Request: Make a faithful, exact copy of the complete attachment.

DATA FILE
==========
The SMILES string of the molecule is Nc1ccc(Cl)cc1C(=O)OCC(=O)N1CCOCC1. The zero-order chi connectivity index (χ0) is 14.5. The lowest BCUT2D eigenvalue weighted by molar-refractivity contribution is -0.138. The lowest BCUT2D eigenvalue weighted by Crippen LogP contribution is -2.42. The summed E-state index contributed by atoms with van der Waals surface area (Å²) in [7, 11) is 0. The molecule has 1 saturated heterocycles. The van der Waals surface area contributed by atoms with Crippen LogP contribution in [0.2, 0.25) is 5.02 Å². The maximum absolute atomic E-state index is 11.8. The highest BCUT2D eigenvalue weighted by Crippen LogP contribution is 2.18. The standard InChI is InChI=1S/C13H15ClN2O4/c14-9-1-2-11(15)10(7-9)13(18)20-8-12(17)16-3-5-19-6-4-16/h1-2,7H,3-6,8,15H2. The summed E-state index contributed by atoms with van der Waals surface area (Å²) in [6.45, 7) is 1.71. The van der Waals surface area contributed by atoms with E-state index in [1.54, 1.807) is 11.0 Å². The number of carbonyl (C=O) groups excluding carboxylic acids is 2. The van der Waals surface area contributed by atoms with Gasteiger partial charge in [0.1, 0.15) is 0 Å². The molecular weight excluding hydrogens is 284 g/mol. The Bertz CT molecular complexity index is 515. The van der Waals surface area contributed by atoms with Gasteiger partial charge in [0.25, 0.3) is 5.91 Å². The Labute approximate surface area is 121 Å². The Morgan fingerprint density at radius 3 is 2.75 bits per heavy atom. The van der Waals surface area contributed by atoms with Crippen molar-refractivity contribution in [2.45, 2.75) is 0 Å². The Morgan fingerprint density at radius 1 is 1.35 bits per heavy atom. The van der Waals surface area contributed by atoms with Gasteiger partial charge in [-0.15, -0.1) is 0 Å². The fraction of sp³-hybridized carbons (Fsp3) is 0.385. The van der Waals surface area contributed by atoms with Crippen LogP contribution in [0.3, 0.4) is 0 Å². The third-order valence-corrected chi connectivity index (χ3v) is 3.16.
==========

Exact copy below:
The SMILES string of the molecule is Nc1ccc(Cl)cc1C(=O)OCC(=O)N1CCOCC1. The zero-order chi connectivity index (χ0) is 14.5. The lowest BCUT2D eigenvalue weighted by molar-refractivity contribution is -0.138. The lowest BCUT2D eigenvalue weighted by Crippen LogP contribution is -2.42. The summed E-state index contributed by atoms with van der Waals surface area (Å²) in [7, 11) is 0. The molecule has 1 saturated heterocycles. The van der Waals surface area contributed by atoms with Crippen LogP contribution in [0.2, 0.25) is 5.02 Å². The maximum absolute atomic E-state index is 11.8. The highest BCUT2D eigenvalue weighted by Crippen LogP contribution is 2.18. The standard InChI is InChI=1S/C13H15ClN2O4/c14-9-1-2-11(15)10(7-9)13(18)20-8-12(17)16-3-5-19-6-4-16/h1-2,7H,3-6,8,15H2. The summed E-state index contributed by atoms with van der Waals surface area (Å²) in [6.45, 7) is 1.71. The van der Waals surface area contributed by atoms with E-state index in [1.54, 1.807) is 11.0 Å². The number of carbonyl (C=O) groups excluding carboxylic acids is 2. The van der Waals surface area contributed by atoms with Gasteiger partial charge in [0.1, 0.15) is 0 Å². The molecular weight excluding hydrogens is 284 g/mol. The Bertz CT molecular complexity index is 515. The van der Waals surface area contributed by atoms with Gasteiger partial charge in [0.25, 0.3) is 5.91 Å². The Labute approximate surface area is 121 Å². The Morgan fingerprint density at radius 3 is 2.75 bits per heavy atom. The van der Waals surface area contributed by atoms with Crippen molar-refractivity contribution in [2.45, 2.75) is 0 Å². The Morgan fingerprint density at radius 1 is 1.35 bits per heavy atom. The van der Waals surface area contributed by atoms with Gasteiger partial charge in [-0.15, -0.1) is 0 Å². The fraction of sp³-hybridized carbons (Fsp3) is 0.385. The van der Waals surface area contributed by atoms with Crippen LogP contribution in [0.3, 0.4) is 0 Å². The third-order valence-corrected chi connectivity index (χ3v) is 3.16.